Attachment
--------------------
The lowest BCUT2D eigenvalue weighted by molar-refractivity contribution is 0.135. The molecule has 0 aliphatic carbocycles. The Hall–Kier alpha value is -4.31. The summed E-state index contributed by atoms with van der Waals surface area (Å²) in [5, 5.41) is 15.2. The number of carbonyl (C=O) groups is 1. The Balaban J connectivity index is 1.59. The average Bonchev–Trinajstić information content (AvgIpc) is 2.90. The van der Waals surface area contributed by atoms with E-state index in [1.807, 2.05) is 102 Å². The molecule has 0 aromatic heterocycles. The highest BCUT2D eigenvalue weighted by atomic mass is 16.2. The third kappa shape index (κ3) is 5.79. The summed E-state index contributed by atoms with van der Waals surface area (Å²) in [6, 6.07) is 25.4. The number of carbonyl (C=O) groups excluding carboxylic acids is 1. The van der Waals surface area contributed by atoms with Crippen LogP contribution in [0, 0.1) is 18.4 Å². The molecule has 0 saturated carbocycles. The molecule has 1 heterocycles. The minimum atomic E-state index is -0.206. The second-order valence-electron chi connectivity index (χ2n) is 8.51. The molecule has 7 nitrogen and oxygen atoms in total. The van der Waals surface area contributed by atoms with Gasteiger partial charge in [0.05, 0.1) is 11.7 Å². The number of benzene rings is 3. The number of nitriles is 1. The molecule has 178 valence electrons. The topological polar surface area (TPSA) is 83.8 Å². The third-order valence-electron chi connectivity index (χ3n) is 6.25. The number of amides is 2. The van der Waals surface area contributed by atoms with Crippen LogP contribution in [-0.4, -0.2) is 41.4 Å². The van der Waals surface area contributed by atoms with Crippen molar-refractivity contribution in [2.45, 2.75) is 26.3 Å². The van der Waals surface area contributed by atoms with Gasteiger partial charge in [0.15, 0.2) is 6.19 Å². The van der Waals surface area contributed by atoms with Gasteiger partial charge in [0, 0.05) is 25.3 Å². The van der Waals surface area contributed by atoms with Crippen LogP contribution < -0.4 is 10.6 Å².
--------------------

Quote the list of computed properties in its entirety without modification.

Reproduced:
The lowest BCUT2D eigenvalue weighted by molar-refractivity contribution is 0.135. The molecule has 0 aliphatic carbocycles. The Hall–Kier alpha value is -4.31. The summed E-state index contributed by atoms with van der Waals surface area (Å²) in [5, 5.41) is 15.2. The number of carbonyl (C=O) groups is 1. The Balaban J connectivity index is 1.59. The average Bonchev–Trinajstić information content (AvgIpc) is 2.90. The van der Waals surface area contributed by atoms with E-state index in [1.807, 2.05) is 102 Å². The molecule has 0 aromatic heterocycles. The highest BCUT2D eigenvalue weighted by atomic mass is 16.2. The third kappa shape index (κ3) is 5.79. The summed E-state index contributed by atoms with van der Waals surface area (Å²) in [6, 6.07) is 25.4. The number of carbonyl (C=O) groups excluding carboxylic acids is 1. The van der Waals surface area contributed by atoms with Crippen LogP contribution in [0, 0.1) is 18.4 Å². The molecule has 0 saturated carbocycles. The molecule has 1 heterocycles. The minimum atomic E-state index is -0.206. The second-order valence-electron chi connectivity index (χ2n) is 8.51. The molecule has 7 nitrogen and oxygen atoms in total. The van der Waals surface area contributed by atoms with Gasteiger partial charge in [0.05, 0.1) is 11.7 Å². The number of benzene rings is 3. The number of nitriles is 1. The molecule has 178 valence electrons. The topological polar surface area (TPSA) is 83.8 Å². The third-order valence-electron chi connectivity index (χ3n) is 6.25. The number of amides is 2. The van der Waals surface area contributed by atoms with Crippen LogP contribution in [-0.4, -0.2) is 41.4 Å². The van der Waals surface area contributed by atoms with Crippen molar-refractivity contribution in [2.45, 2.75) is 26.3 Å². The van der Waals surface area contributed by atoms with Gasteiger partial charge in [0.15, 0.2) is 6.19 Å². The van der Waals surface area contributed by atoms with Gasteiger partial charge in [0, 0.05) is 25.3 Å². The van der Waals surface area contributed by atoms with Crippen LogP contribution < -0.4 is 10.6 Å².